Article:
The crowded areas are the big deal. Here it’s like salmon swimming up stream. They’ll give everything to get into that one little space you leave in front of you. Occasionally you get a really bad one that’s absolutely on a rampage to get through the crowd first. He pushes, shoves and generally does whatever it takes to “win.” Once he wins, he just stands there like nothings happened. So he wasn’t actually about to miss his flight or anything, he just had to get through the crowds first I guess. A classic, rude euro dude.
In the midst of our struggles as Americans we noticed how interesting it could be if we took there rudeness to a new level. Danny invented this game where if you see a blatantly rude euro you do the same thing he does. So you come barging through the crowd like him and cut him off at the entrance. Just stand there in front of him so he can’t get through like you have nowhere to go. Let all the people he pushed through go by. It’s hilarious to watch as he struggles to get by you. It’s comical just how crazy they are, you come barging through the line and block him and yet he acts like it’s perfectly normal. Once he get’s by you, you use the turn ‘n burn technique- right as he goes by you, abruptly turn around and nail him in the back with you backpack. He’ll skip a few steps, but he’ll take it like it’s perfectly normal. If you did that in the US… let’s just say that people’d be angry… In Europe they’re so used to the rudeness that they don’t even bat an eye. It’s crazy.
Saturday, October 07, 2006
Lost and hopeless, okay maybe not
Saturday, October 07, 2006
It’s like the world has stopped and everything moves in slow motion. You’re stuck in your own time as the world moves to a different beat. What can you do?
It’s not so bad, I’d just like a little heads up on when the flight might come so I can do something other that sit in the apartment waiting for that call or e-mail with the time of my flight. Gerona’s really not that bad, it’s the being stuck in an apartment all day that I’m not extraordinarily wild about… It’s like house arrest or something; it sucks no matter what house you’re in. Now I know what it feels like to be Yasser Arafat.
Anyway, I woke up this morning with a new sense of hope. And after the 3rd cup of espresso I was up and ready to reside in the house all day with a rejuvenated feeling of, well, desperation… I called Johnny up to get the latest on the ticket front and he explained once more that his calls continued to go unanswered. Evidently the primary reason for this is the conflicting schedule of track nationals and my flight home. How this can be a problem is somewhat ambiguous to me do to the late invention of computers and cell phones… and now even the BlackBerry wireless handheld… Anyway, Johnny said to go ahead and frolic freely outside of the apartment & he’d take the heat if I miss my flight. So, I did a little exploring outside of my normal locale. The place is actually full of interesting stuff. There’s this ancient city wall surrounding one side of the town that I discovered. You can walk along the top of it, so I followed it to its end and then hiked up this road to the top of this hill I didn’t know existed. Turns out there are the remains of this castle like thing up there. I fumbled around in the rubbish awhile trying to make out whether or not there was more to it than a bunch of walls. I couldn’t tell and I was a bit tired so I went back to town and over to the store in case I don’t leave tomorrow… in which case I’d need sustenance for the state of town on Sundays.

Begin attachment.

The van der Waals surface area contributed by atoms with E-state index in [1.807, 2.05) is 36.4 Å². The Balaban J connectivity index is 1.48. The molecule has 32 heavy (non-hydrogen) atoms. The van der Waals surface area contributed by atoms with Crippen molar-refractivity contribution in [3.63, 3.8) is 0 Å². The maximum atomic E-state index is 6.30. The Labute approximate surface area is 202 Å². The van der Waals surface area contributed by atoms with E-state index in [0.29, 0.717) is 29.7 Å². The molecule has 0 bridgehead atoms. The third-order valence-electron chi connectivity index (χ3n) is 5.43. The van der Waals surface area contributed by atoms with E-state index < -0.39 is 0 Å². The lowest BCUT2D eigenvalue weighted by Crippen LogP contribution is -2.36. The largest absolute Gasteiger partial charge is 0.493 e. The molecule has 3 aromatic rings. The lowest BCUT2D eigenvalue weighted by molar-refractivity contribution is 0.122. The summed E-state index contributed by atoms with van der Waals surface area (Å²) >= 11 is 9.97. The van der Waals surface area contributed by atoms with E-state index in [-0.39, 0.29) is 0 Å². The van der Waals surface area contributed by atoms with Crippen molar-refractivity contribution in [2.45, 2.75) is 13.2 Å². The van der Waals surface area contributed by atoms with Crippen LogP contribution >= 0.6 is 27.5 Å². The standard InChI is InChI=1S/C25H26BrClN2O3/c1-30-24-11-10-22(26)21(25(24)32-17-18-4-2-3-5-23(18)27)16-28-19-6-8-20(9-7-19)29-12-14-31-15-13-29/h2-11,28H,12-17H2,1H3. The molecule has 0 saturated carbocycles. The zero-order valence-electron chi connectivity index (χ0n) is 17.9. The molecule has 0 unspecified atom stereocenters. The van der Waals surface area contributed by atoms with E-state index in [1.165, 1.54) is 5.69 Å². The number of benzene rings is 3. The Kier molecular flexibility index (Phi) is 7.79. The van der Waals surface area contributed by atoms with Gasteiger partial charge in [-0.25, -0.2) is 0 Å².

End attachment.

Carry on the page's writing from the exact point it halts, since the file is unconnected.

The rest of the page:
Friday, October 06, 2006
Friday, October 06, 2006
Life's so harsh sometimes. I sit here with my hat in my hand, hoping to suddenly see an e-mail from Sta Travel giving me my departure dates, yet to my dismay I'm stranded here in Gerona for days to come. Well maybe not, but the length of each day becomes much longer when you're waiting for each one to be over.
Today was definitely the most wasted day of all, throughout the entire day I wasn't sure if I was leaving in the afternoon or not, so I had to stay home by my computer to make sure the "mysterious plane" didn't leave without me. I guess it didn't since I haven't got so much as a reply to my pleads for a swift departure now that I've been held up here for the last week waiting for what turned out to be the "phantom operation."
Thursday, October 05, 2006
Barcelona 'n back
Thursday, October 04, 2006
I took the train over to Barcelona this morning and a taxi up to the embassy. It was a bit busier than before but before I could sit down they called me to the front.?! I guess they had it ready from yesterday; nevertheless I was pleased to receive quick US service in Europe...
Since I was only in there for 5 minutes (the security is harsh... there are three checkpoints on the way in and every door has a guard house beside it with a dude inside who decides whether or not to unlock the door upon your arrival), I chose to check the town out. I got another taxi and told him to go to the "ramblas-" the walker only roads where all the shops 'n stuff are. It was pretty lame until I got to the harbor where the beaches are. They're perfect beaches, except the waves are kinda pathetic. I wandered around some more and noticed this castle on top of this mountain/rock thing off to the side of the city, so I decided to go ahead and hike up it. On top it was pretty cool, you could see the whole city, the harbor and the shore as it stretched down the coast. I'd seen enough though so I hiked down and caught a taxi back to the train station and caught the "Catalonia express" back to Gerona... with the new passport in hand.